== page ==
Heck, there still is. Other than my health, nothing has really changed in these few years, and that is exactly why I am writing this post. We are in the middle of Mental Health Awareness Month, and it is time to end the stigma associated with these health problems. I was in denial about my health for a long time because I didn’t realize how many people around me were also suffering. I thought I was alone and I felt too ashamed to ask for help.
If you are suffering, please know that you are not alone. Please know that there are other people out there who know what you are going through, because they are going through it right now too. Please also know that there is a way out and it is beautiful, paved with sunshine, puppy dogs, and rocking music 🙂 I wish I had the courage to share my experiences with these issues back when I was actually experiencing them, but I am doing it now in the hopes that it will reach someone who is walking in the shoes I used to walk in.
Everybody’s depression is different, everybody’s anxiety is different, but I am living proof that it is possible for someone to be symptom free, drug-free, and happy. Every day I have a better understanding of how I healed myself, and it is nothing short of miraculous. There is hope for all of us. You just need to know how to get better. First and foremost, you just need to know that you CAN get better.
When I started taking charge of my health, my symptoms vanished, one-by-one. The more I put myself and my health first, the more the unhealthy me slipped away. The fearful one, the sad one, the one who had to go home 4 times every day on the way to work to check that her doors were locked. The one who had panic attacks – the one who cried for no reason – the one suffering from terrifying chest pain – the one who hated meeting new people and going to social functions – the one who couldn’t get out of bed for a whole month – the one who believed she was worthless – the one who loved singing but was too afraid to get in front of a crowd – the one who thought she was broken – the one who washed her hands until they were raw, cracked, and bleeding – the one who lashed out at the people who were just trying to help her.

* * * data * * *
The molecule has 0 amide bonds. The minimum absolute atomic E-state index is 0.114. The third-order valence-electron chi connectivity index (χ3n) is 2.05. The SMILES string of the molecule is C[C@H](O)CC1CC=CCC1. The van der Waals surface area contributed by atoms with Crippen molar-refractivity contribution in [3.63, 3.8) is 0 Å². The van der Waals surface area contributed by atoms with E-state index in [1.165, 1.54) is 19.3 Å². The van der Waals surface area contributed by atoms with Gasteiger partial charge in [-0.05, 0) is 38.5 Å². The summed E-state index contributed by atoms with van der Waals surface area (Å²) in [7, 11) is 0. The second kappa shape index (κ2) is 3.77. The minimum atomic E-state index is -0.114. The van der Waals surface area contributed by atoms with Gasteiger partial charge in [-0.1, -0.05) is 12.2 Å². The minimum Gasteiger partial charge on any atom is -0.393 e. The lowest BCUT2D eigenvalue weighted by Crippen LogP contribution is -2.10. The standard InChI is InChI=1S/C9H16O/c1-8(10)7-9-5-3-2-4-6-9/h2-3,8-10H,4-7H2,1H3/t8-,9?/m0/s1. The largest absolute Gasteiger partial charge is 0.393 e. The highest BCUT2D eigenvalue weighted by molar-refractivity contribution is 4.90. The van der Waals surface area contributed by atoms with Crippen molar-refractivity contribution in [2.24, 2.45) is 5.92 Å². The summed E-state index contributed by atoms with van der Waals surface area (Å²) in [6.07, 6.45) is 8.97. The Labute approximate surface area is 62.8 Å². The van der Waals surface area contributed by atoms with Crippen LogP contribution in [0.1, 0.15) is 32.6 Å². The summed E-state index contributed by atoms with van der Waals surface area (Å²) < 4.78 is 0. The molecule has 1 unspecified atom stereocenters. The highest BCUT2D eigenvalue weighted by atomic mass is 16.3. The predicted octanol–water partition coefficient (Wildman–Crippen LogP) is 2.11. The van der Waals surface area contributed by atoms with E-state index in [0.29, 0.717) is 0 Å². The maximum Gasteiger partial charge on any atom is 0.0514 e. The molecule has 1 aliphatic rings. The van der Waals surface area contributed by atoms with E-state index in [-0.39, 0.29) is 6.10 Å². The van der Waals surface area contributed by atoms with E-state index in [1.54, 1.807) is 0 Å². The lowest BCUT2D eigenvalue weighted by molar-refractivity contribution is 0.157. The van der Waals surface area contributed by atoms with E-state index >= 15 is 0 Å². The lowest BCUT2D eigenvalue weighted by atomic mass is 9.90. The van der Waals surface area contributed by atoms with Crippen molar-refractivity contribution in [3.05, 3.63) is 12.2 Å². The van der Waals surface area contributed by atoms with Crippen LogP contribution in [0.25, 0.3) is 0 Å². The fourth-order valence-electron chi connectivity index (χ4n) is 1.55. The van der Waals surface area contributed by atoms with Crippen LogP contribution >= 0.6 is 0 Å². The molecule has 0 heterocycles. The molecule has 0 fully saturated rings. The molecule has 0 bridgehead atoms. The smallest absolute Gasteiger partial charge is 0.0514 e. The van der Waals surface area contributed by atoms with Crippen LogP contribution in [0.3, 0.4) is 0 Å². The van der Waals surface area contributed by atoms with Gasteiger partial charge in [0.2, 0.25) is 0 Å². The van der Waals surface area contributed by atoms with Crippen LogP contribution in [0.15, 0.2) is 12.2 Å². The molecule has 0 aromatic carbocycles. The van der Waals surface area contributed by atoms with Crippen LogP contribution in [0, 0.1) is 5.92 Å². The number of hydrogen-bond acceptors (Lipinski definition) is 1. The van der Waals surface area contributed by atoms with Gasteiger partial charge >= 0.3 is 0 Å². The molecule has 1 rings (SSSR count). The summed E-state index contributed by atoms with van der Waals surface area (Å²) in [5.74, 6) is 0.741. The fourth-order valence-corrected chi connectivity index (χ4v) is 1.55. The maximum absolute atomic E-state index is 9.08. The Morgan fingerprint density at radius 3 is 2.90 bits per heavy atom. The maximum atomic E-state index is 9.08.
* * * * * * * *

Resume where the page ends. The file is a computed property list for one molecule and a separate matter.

The unhealthy me becomes more of a distant memory every day.
If you only take one thing away from reading this, please let it be that if you are struggling, you are not alone. There are people out there who can help you, and things you can do to get better. There is hope. I know, because I found it. And I know you can too. Keep rocking.
If you need to talk to someone please reach out to your doctor, counselor, or holistic health care practitioner. The therapists at Be Your Very Best have been helping people through mental, physical, and emotional issues since 1989. Please visit their website if you are interested in getting help.